Ansys addresses complex Multiphysics simulation and analysis tasks, from device to chip to package and system. When I was at eSilicon we did a lot of work on 2.5D packaging and I can tell you tools from Ansys were a critical enabler to get the chip, package and system to all work correctly.
Ansys recently published an Application Brief on how they address analysis of power management ICs. The tool highlighted is Ansys Totem, a foundry-certified transistor-level power noise and reliability platform for power integrity analysis on analog mixed-signal IP and full custom designs. I had the opportunity to speak with Karthik Srinivasan, Sr. Corporate Application Engineer Manager, Analog & Mixed Signal and Marc Swinnen, Director of Product Marketing at Ansys.
I began by probing the genealogy of Totem. Did it come from an acquisition? Interestingly, Totem is a completely organic tool that builds on the Multiphysics platform at Ansys that powers other tools such as the popular Ansys Redhawk. Organic development like this is noteworthy – it speaks to the breadth and depth of the underlying infrastructure. As Totem is a transistor-level tool, it delivers Spice-like accuracy according to the Application Brief. I probed this a bit with Karthik. Was Totem actually running Spice, and if so, how do you get an answer for a large network in less than geologic time?
Totem changes the modeling paradigm for the network to deliver results much faster than traditional Spice. All non-linear elements are converted to a linear model. All transistors are modeled as current sources and capacitors. These models are then connected to the parasitic network of the power grid. An IR-drop and electromigration analysis is then performed. This cuts the computational complexity of the problem down quite a bit. Totem provides targeted accuracy for the analysis of interest, typically within 5-10 mV of Spice, even for advanced technology nodes.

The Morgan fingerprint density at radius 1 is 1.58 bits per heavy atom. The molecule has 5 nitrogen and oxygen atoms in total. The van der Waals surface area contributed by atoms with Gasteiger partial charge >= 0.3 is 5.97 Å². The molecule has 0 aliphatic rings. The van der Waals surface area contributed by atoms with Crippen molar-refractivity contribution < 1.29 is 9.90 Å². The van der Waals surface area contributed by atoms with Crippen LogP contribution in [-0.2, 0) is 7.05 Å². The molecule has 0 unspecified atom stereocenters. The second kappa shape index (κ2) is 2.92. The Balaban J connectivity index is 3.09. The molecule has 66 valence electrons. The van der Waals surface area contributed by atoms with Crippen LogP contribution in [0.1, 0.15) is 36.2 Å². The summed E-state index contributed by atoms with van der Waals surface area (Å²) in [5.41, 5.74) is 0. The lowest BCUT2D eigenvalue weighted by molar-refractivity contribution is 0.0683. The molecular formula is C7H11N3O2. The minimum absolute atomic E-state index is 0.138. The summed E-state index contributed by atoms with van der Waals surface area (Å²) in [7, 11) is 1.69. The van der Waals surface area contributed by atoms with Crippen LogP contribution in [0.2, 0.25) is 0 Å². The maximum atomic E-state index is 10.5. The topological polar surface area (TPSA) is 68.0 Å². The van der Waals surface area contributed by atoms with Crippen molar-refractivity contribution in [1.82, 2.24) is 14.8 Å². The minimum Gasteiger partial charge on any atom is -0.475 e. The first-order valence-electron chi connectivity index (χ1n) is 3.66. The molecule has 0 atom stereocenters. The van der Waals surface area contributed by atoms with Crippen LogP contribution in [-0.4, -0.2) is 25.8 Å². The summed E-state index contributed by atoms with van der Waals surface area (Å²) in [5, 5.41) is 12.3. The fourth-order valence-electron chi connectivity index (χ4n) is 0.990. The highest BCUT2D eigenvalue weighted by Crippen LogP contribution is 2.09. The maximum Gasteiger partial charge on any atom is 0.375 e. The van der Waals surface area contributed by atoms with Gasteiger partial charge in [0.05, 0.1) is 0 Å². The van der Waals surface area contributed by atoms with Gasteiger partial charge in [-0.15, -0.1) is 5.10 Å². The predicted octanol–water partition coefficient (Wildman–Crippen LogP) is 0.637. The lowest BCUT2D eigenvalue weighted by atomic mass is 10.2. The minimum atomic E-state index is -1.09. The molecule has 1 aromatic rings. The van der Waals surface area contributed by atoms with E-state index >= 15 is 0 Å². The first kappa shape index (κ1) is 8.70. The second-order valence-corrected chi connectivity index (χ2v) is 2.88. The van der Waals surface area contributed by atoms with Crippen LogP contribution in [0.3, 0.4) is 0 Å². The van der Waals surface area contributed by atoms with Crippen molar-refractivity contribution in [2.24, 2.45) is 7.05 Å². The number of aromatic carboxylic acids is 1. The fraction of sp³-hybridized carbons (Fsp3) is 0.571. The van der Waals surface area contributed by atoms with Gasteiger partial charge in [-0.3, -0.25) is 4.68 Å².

We discussed other applications of this approach. Power management ICs contain very wide power rails to handle the large currents involved in their operation. These structures are typically analyzed with a finite element solver, resulting in very long run times, typically multiple days. Using the Totem approach, a result with similar accuracy can typically be delivered 5-6X faster.
Using the Ansys Multiphysics platform, analysis can be performed from transistor and cell library level all the way to the system level. One platform, one source of models. IP vendors are also developing and delivering Totem macro models along with the IP to facilitate this kind of multi-level analysis. Marc pointed out that custom macro models are a key enabling technology to support this kind of transistor to system analysis. One first does the detailed analysis in Totem and then creates a macro model of the result to drive Redhawk.
The Ansys Application Brief goes into a lot more detail about the analysis capabilities of Totem. You can access the Application Brief here. To whet your appetite, here are some of the topics covered:
- Advanced Analysis: Power FETs, RDSON & sensitivity, guard ring weakness checks, transient power
- Early Analysis: device R maps, interconnect R maps, guard ring weakness maps
- PDN Noise Sign-Off: power, DvD, substrate noise
With DAC approaching, you can visit the Ansys virtual booth. Registration for DAC can be found here. There’s more to see from Ansys at DAC. The company has an incredible 25 papers accepted in the designer track (that’s not a misprint). Four of them focus on Totem. I also hear that Ansys is planning a special semiconductor-focused virtual event in the Fall. Watch your inbox and SemiWiki for more information on that as it becomes available.
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